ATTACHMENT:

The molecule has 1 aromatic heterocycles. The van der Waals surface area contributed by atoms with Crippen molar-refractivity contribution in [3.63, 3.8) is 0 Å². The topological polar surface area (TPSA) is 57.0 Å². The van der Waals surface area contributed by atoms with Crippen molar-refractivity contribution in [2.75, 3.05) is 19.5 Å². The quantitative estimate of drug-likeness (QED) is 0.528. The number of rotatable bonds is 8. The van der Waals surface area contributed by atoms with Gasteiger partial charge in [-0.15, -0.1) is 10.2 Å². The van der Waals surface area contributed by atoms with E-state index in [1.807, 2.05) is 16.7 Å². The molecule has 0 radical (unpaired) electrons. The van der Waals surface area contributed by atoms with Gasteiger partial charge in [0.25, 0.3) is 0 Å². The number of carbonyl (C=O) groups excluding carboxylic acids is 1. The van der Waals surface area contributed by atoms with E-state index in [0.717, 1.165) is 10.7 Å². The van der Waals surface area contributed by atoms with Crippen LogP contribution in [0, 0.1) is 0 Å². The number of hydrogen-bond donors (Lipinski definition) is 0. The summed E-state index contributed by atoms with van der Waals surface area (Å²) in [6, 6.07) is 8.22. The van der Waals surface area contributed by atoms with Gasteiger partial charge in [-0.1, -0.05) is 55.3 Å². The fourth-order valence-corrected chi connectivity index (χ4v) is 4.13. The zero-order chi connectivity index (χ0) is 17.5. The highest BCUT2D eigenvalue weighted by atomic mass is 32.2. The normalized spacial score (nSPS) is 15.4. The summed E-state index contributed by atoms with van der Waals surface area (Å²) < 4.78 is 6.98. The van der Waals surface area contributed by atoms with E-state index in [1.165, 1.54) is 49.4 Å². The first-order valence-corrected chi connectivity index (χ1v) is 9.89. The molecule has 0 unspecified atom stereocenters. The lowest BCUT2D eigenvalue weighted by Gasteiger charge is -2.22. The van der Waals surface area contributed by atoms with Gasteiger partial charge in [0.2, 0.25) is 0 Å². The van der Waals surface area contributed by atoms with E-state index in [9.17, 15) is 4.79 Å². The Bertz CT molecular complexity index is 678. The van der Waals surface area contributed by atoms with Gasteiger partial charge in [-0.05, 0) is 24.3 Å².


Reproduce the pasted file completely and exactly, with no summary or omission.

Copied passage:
The molecule has 1 aromatic heterocycles. The van der Waals surface area contributed by atoms with Crippen molar-refractivity contribution in [3.63, 3.8) is 0 Å². The topological polar surface area (TPSA) is 57.0 Å². The van der Waals surface area contributed by atoms with Crippen molar-refractivity contribution in [2.75, 3.05) is 19.5 Å². The quantitative estimate of drug-likeness (QED) is 0.528. The number of rotatable bonds is 8. The van der Waals surface area contributed by atoms with Gasteiger partial charge in [-0.15, -0.1) is 10.2 Å². The van der Waals surface area contributed by atoms with E-state index in [1.807, 2.05) is 16.7 Å². The molecule has 0 radical (unpaired) electrons. The van der Waals surface area contributed by atoms with Gasteiger partial charge in [0.25, 0.3) is 0 Å². The number of carbonyl (C=O) groups excluding carboxylic acids is 1. The van der Waals surface area contributed by atoms with E-state index in [0.717, 1.165) is 10.7 Å². The van der Waals surface area contributed by atoms with Crippen LogP contribution in [0, 0.1) is 0 Å². The number of hydrogen-bond donors (Lipinski definition) is 0. The summed E-state index contributed by atoms with van der Waals surface area (Å²) in [6, 6.07) is 8.22. The van der Waals surface area contributed by atoms with Gasteiger partial charge in [-0.1, -0.05) is 55.3 Å². The fourth-order valence-corrected chi connectivity index (χ4v) is 4.13. The zero-order chi connectivity index (χ0) is 17.5. The highest BCUT2D eigenvalue weighted by atomic mass is 32.2. The normalized spacial score (nSPS) is 15.4. The summed E-state index contributed by atoms with van der Waals surface area (Å²) < 4.78 is 6.98. The van der Waals surface area contributed by atoms with E-state index in [1.165, 1.54) is 49.4 Å². The first-order valence-corrected chi connectivity index (χ1v) is 9.89. The molecule has 0 unspecified atom stereocenters. The lowest BCUT2D eigenvalue weighted by Gasteiger charge is -2.22. The van der Waals surface area contributed by atoms with Gasteiger partial charge in [0.2, 0.25) is 0 Å². The van der Waals surface area contributed by atoms with E-state index in [9.17, 15) is 4.79 Å². The Bertz CT molecular complexity index is 678. The van der Waals surface area contributed by atoms with Gasteiger partial charge in [-0.05, 0) is 24.3 Å².